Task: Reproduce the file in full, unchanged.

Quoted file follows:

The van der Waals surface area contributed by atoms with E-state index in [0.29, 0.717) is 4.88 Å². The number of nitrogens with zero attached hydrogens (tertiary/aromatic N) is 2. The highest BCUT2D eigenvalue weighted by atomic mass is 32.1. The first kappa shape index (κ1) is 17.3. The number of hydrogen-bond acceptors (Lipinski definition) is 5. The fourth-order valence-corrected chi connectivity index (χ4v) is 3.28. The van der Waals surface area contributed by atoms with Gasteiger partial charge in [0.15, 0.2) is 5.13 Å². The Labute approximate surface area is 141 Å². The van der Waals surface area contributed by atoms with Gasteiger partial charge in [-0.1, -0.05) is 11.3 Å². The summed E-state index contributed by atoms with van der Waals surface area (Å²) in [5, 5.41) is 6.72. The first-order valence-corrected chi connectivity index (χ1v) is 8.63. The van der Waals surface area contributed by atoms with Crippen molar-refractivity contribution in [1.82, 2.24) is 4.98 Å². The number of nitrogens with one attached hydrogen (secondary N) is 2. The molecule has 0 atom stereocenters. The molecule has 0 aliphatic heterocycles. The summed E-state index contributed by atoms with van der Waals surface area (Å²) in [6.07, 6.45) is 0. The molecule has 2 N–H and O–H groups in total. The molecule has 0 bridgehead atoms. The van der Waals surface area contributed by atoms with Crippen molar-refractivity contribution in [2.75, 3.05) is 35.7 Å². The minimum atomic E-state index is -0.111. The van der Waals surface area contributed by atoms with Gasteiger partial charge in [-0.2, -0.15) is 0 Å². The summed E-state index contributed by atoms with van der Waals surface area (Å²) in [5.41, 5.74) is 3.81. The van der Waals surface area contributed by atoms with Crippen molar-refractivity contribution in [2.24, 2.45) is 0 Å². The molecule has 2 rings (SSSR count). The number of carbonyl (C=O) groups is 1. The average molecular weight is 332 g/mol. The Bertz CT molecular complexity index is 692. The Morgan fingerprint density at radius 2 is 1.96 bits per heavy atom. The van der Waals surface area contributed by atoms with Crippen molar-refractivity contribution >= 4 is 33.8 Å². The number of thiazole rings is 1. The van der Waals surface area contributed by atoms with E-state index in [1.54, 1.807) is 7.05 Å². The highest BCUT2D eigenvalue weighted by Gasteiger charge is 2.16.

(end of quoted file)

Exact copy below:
The van der Waals surface area contributed by atoms with E-state index in [0.29, 0.717) is 4.88 Å². The number of nitrogens with zero attached hydrogens (tertiary/aromatic N) is 2. The highest BCUT2D eigenvalue weighted by atomic mass is 32.1. The first kappa shape index (κ1) is 17.3. The number of hydrogen-bond acceptors (Lipinski definition) is 5. The fourth-order valence-corrected chi connectivity index (χ4v) is 3.28. The van der Waals surface area contributed by atoms with Gasteiger partial charge in [0.15, 0.2) is 5.13 Å². The Labute approximate surface area is 141 Å². The van der Waals surface area contributed by atoms with Gasteiger partial charge in [-0.1, -0.05) is 11.3 Å². The summed E-state index contributed by atoms with van der Waals surface area (Å²) in [5, 5.41) is 6.72. The first-order valence-corrected chi connectivity index (χ1v) is 8.63. The van der Waals surface area contributed by atoms with Crippen molar-refractivity contribution in [1.82, 2.24) is 4.98 Å². The number of nitrogens with one attached hydrogen (secondary N) is 2. The molecule has 0 atom stereocenters. The molecule has 0 aliphatic heterocycles. The summed E-state index contributed by atoms with van der Waals surface area (Å²) in [6.07, 6.45) is 0. The molecule has 2 N–H and O–H groups in total. The molecule has 0 bridgehead atoms. The van der Waals surface area contributed by atoms with Crippen molar-refractivity contribution in [2.75, 3.05) is 35.7 Å². The minimum atomic E-state index is -0.111. The van der Waals surface area contributed by atoms with Gasteiger partial charge in [-0.2, -0.15) is 0 Å². The summed E-state index contributed by atoms with van der Waals surface area (Å²) in [5.41, 5.74) is 3.81. The van der Waals surface area contributed by atoms with Crippen molar-refractivity contribution in [2.24, 2.45) is 0 Å². The molecule has 2 rings (SSSR count). The number of carbonyl (C=O) groups is 1. The average molecular weight is 332 g/mol. The Bertz CT molecular complexity index is 692. The Morgan fingerprint density at radius 2 is 1.96 bits per heavy atom. The van der Waals surface area contributed by atoms with Crippen molar-refractivity contribution >= 4 is 33.8 Å². The number of thiazole rings is 1. The van der Waals surface area contributed by atoms with E-state index in [1.54, 1.807) is 7.05 Å². The highest BCUT2D eigenvalue weighted by Gasteiger charge is 2.16.